Disquiet Junto Project 0329: Extended Version


#21

I’m really starting to find the Junto something I look forward to each week, so I’m very pleased to participate again & have been hugely enjoying the past submissions of others.

This week’s piece involved the use of a bowed Bass VI - I have never tried bowing this particular instrument before & the shape of it doesn’t really lend itself to using it in this way. However, bowing it on the fretboard itself, around the 10th fret eventually achieved results.

The other elements are a treated electric guitar, which I played with a paintbrush & then processed both using Logic’s “Chroma” reverb & a Mutable Instruments Clouds.

As with the other weeks I have participated, I’ve held off on listening to the other submissions until I finished my own. I’m now looking forward to hearing others.


#22

I wanted to abuse my TR-8 for this, in the past I’ve used the built in delays and maxed out bpms to create noisy drones and filter sweeps.
I also employed one of my go to tools, Numerology, to generate an evolving drum track but instead of routing it to a drum machine I fed it into Sculpture synth and tweaked the settings. Headphones recommended if you want to disappear into a trance hole :slight_smile:


#23


The idea of a prepared instrument intrigued me. I thought about simple things I could do with my trumpet, and decided to turn it into a “prepared trumpet”.

All the sounds in this recording were made with my trumpet.

For the percussion sounds, I used a plastic chopstick to tap lightly on various parts of the trumpet.

For the pitched sounds, I built a device I stuck into the bell end of the trumpet that let me play notes through a metal tube submerged in a glass of water.

I call this an etude because it’s a piece for a single instrument. However, it would be somewhat challenging to perform this etude live without using unconventional performance techniques.

You can view photos of my prepared trumpet along with further description of the technique at my blog: composed-bits.org/2018/04/etude-in…repared-trumpet/


#24

Hi All,

Using a bass plectrum to pluck strings on the other side of the bridge and the nut on a jazz bass …

Have a good week!

h u :slight_smile:


#25

Inspired by acoustic wooden experimental instruments on youtube I built my own: It mainly consist of an old metal box, to which I added parts from a cheap “thunder drum” and a set of piezo contact microphones. This gives the spiral of the thunder drum a massive body to resonate.

I also disassembled a Hohner Blues Harp and screwed the metal reeds contained in the mouth organ to the metal box. So, for disquiet0329 this is mainly a “extended harmonica” with some additional preparations.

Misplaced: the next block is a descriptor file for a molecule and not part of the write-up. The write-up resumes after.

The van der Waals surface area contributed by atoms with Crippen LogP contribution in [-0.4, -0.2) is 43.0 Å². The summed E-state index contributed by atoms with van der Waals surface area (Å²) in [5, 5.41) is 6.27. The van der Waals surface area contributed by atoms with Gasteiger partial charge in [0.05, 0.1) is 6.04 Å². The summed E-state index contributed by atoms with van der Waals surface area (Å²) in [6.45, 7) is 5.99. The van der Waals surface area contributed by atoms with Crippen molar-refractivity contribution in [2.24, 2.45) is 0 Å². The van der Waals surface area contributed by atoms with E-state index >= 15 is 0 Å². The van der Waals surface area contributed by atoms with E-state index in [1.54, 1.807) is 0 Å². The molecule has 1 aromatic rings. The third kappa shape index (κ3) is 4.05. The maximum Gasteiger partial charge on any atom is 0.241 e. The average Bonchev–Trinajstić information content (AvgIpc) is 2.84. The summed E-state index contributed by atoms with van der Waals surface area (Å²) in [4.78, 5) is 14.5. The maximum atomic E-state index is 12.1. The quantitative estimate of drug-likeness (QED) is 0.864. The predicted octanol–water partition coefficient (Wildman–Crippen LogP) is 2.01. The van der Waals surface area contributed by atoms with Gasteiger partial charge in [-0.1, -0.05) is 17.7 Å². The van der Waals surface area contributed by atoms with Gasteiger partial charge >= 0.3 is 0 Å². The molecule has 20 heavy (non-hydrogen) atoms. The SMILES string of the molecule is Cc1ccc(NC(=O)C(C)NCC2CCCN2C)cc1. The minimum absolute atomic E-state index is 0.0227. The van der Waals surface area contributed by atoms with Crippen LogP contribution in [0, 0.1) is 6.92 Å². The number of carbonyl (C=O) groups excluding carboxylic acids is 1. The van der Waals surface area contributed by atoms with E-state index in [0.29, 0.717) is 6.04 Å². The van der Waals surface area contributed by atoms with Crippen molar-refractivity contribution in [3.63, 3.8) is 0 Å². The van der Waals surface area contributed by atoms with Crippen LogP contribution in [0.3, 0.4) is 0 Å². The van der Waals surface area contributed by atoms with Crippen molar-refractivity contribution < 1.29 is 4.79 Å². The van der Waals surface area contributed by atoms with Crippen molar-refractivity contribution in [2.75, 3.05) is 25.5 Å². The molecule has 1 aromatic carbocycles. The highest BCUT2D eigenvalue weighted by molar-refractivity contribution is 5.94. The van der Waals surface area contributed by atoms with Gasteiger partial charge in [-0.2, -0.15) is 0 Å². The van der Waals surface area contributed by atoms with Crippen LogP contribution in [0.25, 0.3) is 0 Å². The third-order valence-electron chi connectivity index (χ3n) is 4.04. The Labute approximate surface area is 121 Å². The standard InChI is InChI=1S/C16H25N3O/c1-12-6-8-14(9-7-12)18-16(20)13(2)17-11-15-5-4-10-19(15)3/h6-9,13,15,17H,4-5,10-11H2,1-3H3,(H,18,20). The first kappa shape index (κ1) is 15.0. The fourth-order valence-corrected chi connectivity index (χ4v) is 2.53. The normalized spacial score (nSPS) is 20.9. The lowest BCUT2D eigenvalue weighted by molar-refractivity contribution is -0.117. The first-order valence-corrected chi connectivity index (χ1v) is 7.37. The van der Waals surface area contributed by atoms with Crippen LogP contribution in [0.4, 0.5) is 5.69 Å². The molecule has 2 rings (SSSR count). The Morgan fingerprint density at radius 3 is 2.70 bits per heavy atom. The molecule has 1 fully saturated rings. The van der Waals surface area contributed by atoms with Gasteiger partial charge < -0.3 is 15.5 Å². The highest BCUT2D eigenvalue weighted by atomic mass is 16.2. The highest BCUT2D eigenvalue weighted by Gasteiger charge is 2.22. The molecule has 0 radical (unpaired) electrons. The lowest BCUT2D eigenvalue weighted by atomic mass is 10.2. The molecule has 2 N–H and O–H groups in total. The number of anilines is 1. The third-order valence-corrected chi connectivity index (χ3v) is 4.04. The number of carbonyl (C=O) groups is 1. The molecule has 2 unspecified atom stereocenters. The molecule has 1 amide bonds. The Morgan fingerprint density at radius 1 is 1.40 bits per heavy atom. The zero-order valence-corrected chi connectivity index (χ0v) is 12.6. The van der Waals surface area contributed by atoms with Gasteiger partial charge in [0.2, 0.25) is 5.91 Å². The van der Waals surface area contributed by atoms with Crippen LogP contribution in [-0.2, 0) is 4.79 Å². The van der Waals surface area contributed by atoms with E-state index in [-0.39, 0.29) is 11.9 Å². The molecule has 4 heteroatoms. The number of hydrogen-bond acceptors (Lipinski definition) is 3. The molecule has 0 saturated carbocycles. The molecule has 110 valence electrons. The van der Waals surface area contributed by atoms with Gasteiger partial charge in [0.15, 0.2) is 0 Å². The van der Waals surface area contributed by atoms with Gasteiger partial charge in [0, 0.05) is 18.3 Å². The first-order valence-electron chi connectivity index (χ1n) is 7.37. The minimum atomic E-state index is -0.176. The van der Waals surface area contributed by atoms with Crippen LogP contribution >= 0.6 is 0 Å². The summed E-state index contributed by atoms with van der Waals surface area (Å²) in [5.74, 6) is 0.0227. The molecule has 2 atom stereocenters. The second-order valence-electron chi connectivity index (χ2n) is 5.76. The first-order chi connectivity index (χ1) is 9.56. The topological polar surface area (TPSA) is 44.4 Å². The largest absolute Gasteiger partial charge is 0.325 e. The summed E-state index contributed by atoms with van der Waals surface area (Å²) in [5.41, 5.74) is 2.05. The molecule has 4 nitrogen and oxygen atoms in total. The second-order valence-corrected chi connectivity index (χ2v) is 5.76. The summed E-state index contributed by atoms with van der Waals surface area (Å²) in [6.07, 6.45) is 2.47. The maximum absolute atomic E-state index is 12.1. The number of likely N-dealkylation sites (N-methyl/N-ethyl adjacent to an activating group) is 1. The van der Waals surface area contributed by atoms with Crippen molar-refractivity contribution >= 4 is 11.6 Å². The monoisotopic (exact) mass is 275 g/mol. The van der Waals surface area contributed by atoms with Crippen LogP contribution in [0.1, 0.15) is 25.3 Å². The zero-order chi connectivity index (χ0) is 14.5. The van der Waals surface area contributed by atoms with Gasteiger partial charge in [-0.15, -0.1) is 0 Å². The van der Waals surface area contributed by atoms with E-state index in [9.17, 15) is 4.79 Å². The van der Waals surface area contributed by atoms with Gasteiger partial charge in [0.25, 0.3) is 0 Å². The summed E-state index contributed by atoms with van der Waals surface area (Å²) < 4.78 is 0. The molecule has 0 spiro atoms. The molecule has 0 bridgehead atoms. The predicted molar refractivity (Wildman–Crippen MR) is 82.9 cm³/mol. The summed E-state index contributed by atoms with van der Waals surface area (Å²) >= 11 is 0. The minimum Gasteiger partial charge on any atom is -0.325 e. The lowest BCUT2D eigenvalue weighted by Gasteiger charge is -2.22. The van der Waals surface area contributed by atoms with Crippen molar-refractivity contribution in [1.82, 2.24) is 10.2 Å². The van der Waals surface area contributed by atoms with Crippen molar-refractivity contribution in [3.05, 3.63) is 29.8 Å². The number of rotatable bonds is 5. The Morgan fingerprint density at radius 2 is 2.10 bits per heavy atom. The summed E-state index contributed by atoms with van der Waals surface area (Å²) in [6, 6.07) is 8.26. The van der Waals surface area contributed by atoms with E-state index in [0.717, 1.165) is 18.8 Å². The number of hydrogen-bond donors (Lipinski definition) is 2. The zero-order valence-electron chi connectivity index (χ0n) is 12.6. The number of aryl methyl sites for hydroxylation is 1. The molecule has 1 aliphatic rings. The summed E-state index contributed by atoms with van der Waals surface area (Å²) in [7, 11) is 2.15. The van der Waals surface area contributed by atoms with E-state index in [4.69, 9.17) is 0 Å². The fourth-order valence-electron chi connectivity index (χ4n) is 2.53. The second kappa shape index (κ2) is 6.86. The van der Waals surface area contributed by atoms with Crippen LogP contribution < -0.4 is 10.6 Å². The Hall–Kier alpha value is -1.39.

I used different takes for recording the internal spiral as bass rhythm, the external spiral for some vague drone thunder, some manual scratching and the metal reeds, which are plucked like the teeth inside a music box, for two melodic parts. All sounds are from the The Music Box Of Erika Zann, with the exception of the recorded voice phenomenon – this must be Erikas ghost voice… Mixed in Reaper with a lot of VSTs to filter the immense noise from the mics and to get some ambience.

Obviously I’m a real bad do-it-yourselfer (gaffer tape etc.). And the metal reeds from the harmonica were to thin to pluck, so they broke after a while (you can hear one of the reeds breaking and falling into the box at around 2:28), it was not the only one …

Should there ever be a Disquiet Junto project on the topic of “A musical instrument that gets completely used up by playing it” I’m gonna get The Music Box Of Erika Zann off the shelf again.


#26

This really makes my day :wink:


#27

I decided to explore the guitar and make a conventional pop song. My thinking was that lathering the guitar in effects was a bit of a cop out so I only used a little bit of compression and reverb. Only one guitar was used so that the timbres used were derived from technique rather than equipment choice.

The melody made use of two handed tapping, a technique that has been out of vogue since the cock rock bands of the 80’s. The chords are played using touch harmonics, which makes them sound a bit like a synth pad. The bass was played with a kind of thumb slapping style similar to funk bass players. The percussion parts were made with palm muted notes as well as banging and brushing the strings. I added a little slide glissando part too. I would have liked to work in some whammy bar parts but unfortunately I didn’t have a suitable equipped guitar on hand.

This project reminded me of how 1980’s guitar magazines that had a little notation guide that showed how they notated all the possible guitar techniques.

I wish I had a bit more time. I feel like the track could do with a bit more polish and I think I could squeeze in some more techniques.


#28

Awesome! Before I settled on trumpet, I was wondering what could be done with a harmonica.


#29